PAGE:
I’m jealous of Open Hack Day’ers

Beck showed up last night at the Yahoo Open Hack Day. Wow. Michael Arrington, who helped arrange the event, begged me to come and said I’d really be blowing it if I didn’t go.

Phil Wolff has a comparison between the Yahoo event and an eBay one.

I got the consolation prize, though. Jason Calacanis gave me a ride in his Yellow Corvette to dinner. Not quite as good as a private Beck concert, but had its own attributes!

Sorry the blog has been lame. Been having too many meetings to put my hands on a keyboard.

There’s a lot of photos and reports on the event on Technorati.

New UMPCs rock

I agree with Engadget. The new UMPCs (basically small Tablet PCs) are MUCH better than the first ones. The new Sony is tiny and interesting. The only thing wrong is still the price.

In fact, at Microsoft they did a lot of price testing. If these ever get to $500 they’ll sell like hotcakes. The OEMs don’t believe Microsoft’s own price testing, though. That’s too bad.

At the Intel Developer Forum I got a demo of one that interacted with a new prototype VW and it was awesome. Those new markets won’t really appear for several more years, but I talked with representatives from VW and they can see a whole bunch of things to do with them.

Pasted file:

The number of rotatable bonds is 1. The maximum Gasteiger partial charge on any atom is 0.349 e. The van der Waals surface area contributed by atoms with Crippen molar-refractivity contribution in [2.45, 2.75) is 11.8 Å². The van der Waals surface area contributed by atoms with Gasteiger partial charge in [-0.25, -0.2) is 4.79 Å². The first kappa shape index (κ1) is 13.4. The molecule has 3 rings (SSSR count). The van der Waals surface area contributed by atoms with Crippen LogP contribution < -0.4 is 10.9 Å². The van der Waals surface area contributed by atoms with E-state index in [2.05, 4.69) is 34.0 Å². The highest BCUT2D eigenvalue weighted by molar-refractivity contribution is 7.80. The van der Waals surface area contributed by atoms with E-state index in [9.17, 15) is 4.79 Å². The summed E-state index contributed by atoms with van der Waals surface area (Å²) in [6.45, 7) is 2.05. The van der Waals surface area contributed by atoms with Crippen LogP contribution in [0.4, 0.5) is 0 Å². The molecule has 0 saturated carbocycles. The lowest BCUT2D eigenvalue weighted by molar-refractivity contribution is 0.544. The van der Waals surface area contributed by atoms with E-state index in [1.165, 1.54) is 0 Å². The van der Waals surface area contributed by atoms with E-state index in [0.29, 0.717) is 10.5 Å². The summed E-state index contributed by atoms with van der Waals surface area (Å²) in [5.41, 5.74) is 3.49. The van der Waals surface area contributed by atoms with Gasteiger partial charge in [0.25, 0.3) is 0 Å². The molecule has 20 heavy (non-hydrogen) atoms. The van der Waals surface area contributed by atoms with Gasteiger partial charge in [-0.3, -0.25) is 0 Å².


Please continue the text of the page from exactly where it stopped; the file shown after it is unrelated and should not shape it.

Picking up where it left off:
More Photowalking with Thomas Hawk

Cool, all four parts of the Photowalking tour with Thomas Hawk are up on the ScobleShow. We’re also looking for other photographers to walk around with. Must be located within driving distance of San Francisco — for now.

In the second segment, it is fun watching Thomas get wet and then get on the ground to get some unique shots. Love that lens cleaning technique too!

In the third segment we go dark. Low light shooting of the Golden Gate bridge. In the fourth segment we go into the city for some urban photography.

Would love to know what you think, especially if you have a digital SLR camera. Is this kind of stuff useful or interesting? What would you like to see us shoot in the future? Models? Scenery? In a studio? Wine country? Gold country? Beaches? Sports?
Thomas has more, including links to the photos he made during this session, on his blog.